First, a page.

Moving Pictures
Feb 26, 2024, 06:29AM

Why Do We Need Superheroes?

MCU: The Reign of Marvel Studios is a nice new doorstop book about the entire history of Marvel Studios.

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I never saw Iron Man. 2008 was a long ways away from 2002, when I saw Sam Raimi’s Spider-Man six times. Like I wrote last week, my comic book phase only lasted a few years, and in the very early-2000s; I consider myself lucky to have been in the rarefied demographic of Star Wars: Episode I — The Phantom Menace (six-years-old), and even more so to enjoy Bryan Singer’s X-Men in 2000. I didn’t get the hype over X2 three years later, and I saw Spider-Man 2 just once. In the new book MCU: The Reign of Marvel Studios, Marvel’s Supreme Commander Kevin Feige refers to Raimi’s 2004 sequel as “the blueprint” for all films in the Marvel Cinematic Universe.

That’s not why I avoided Iron-Man or The Incredible Hulk in 2008—I never saw those movies because those characters suck. Ang Lee’s 2003 Hulk—the first movie I saw in Baltimore, the first time at The Senator—was a dour mess, but after reading MCU, I’d like to revisit it. The book is co-authored by Joanna Robinson, Dave Gonzales, and Gavin Edwards, and they repeatedly characterize the early-2000s superhero movies as “for 20-year-olds” and “dark.” Christopher Nolan’s Dark Knight trilogy is hardly mentioned, a bizarre omission in a book largely favorable not only to Marvel’s style but its emphasis on uniformity. Nolan’s films are too good to exist alongside anyone else in any DC “Dark Extended Universe” or whatever; Jon Favreau directed the first two Iron Man movies and Shane Black did the third, but otherwise, this is a studio that likes company men.

The authors never question Feige’s insane claim that the MCU has “enough stories” to last for 100 years. I don’t think they had enough with Iron Man. Marvel sold its most valuable characters and properties off in the 1990s, and the book details the company’s ascent from the ashes even as companies like Sony and Fox retained ownership Spider-Man and the X-Men, respectively. That Madame Web fiasco in theaters now? That’s a Sony production, not Marvel. Have you ever wondered why the X-Men never wear their bright suits, Wolverine in yellow, in the movies? It’s all so silly.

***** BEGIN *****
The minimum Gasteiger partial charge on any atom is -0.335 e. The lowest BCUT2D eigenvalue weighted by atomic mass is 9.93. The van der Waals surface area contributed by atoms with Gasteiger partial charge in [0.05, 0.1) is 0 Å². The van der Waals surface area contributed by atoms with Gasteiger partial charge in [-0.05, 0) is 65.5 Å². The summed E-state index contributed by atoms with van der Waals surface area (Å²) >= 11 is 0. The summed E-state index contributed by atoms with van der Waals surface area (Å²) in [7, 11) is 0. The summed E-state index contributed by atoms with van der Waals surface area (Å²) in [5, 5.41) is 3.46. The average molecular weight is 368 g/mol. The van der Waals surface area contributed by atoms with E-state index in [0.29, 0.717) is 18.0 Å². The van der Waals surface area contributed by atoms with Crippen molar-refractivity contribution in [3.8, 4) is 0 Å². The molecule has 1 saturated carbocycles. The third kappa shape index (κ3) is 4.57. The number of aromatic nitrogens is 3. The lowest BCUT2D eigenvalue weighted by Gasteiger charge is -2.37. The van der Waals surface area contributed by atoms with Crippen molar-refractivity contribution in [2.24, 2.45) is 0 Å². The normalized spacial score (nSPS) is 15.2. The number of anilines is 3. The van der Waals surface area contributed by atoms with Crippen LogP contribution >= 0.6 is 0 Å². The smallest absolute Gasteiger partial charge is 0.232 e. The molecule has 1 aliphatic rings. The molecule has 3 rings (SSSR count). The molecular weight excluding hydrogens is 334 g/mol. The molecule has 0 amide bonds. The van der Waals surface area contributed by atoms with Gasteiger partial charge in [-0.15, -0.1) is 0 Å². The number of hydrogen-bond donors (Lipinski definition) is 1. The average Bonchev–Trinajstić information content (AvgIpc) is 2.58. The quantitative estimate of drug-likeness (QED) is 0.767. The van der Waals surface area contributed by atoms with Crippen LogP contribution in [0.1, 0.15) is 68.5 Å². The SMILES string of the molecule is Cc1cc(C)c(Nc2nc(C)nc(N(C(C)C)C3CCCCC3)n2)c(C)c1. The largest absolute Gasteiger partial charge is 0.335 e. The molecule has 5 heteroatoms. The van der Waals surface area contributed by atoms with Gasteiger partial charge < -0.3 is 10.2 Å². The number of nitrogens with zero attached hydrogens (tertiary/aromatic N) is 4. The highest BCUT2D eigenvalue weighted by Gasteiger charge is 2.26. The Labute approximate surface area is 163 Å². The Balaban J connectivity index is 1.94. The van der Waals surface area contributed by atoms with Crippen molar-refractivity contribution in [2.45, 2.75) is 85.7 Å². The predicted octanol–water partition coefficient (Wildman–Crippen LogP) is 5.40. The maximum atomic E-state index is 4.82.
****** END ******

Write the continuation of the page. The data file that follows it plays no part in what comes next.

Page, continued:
Reading MCU was a much better way to catch up on the MCU than actually watching any of the films, most of which sound dreadful and look even worse. Everyone knows Marvel works their VFX and post-houses to the bone and right up to deadline, and now, with boom mics in Madame Web, more and more people are finally exhausted of the spandex barrage of the last decade. I’m so glad it’s almost over—reading the book, I remembered how far I checked out, totally unaware there were four Avengers movies, and just as many for Thor. The fourth one was playing across the street in Westwood when I saw Rise of Gru in 2022. Between those two? There’s no choice.

The book never questions what the collapse of Marvel will look like, and although it does get into the recent superhero exhaustion, the authors paint this as a temporary roadblock exacerbated by the pandemic and a series of unforced errors by people like James Gunn, Joss Whedon, and Jonathan Majors.

But what’s troubling about the book is the authors never once question whether or not Marvel’s dominance of the marketplace was a good thing. It’s implicit that great superhero movies were a long time coming and Marvel and Feige deserve to reign as long as possible. The book is “unauthorized,” but they talk to all of the main players and many other people, and it goes into the production of each MCU movie, many at length. They mention that filmmakers like Chloé Zhao and Lucrecia Martel were put off by the studio’s methods, but there’s zero discussion about the appeal of superhero movies. At the start, it’s painted as September 11, 2001 and War in Iraq “comfort food,” but as we all know, the MCU didn’t really take off until the 2010s, and even then with Guardians of the Galaxy in 2014 (Feige and Robert Downey, Jr. agree that Guardians is “the best MCU movie” because it proves Feige’s theory that no character or story is inherently less interesting than another in Marvel’s roster).

Donald Trump hardly comes up, but I guess that’s why Avengers: Infinity War and Avengers: Endgame did so well back-to-back in 2018 and 2019 (more “comfort food” for “the Resistance?” Or just an increasingly bored and stupid audience?). The bong that is Marvel has been cashed, and America needs a new distraction.

Enter another MCU: Mattel

—Follow Nicky Otis Smith on Twitter and Instagram: @nickyotissmith


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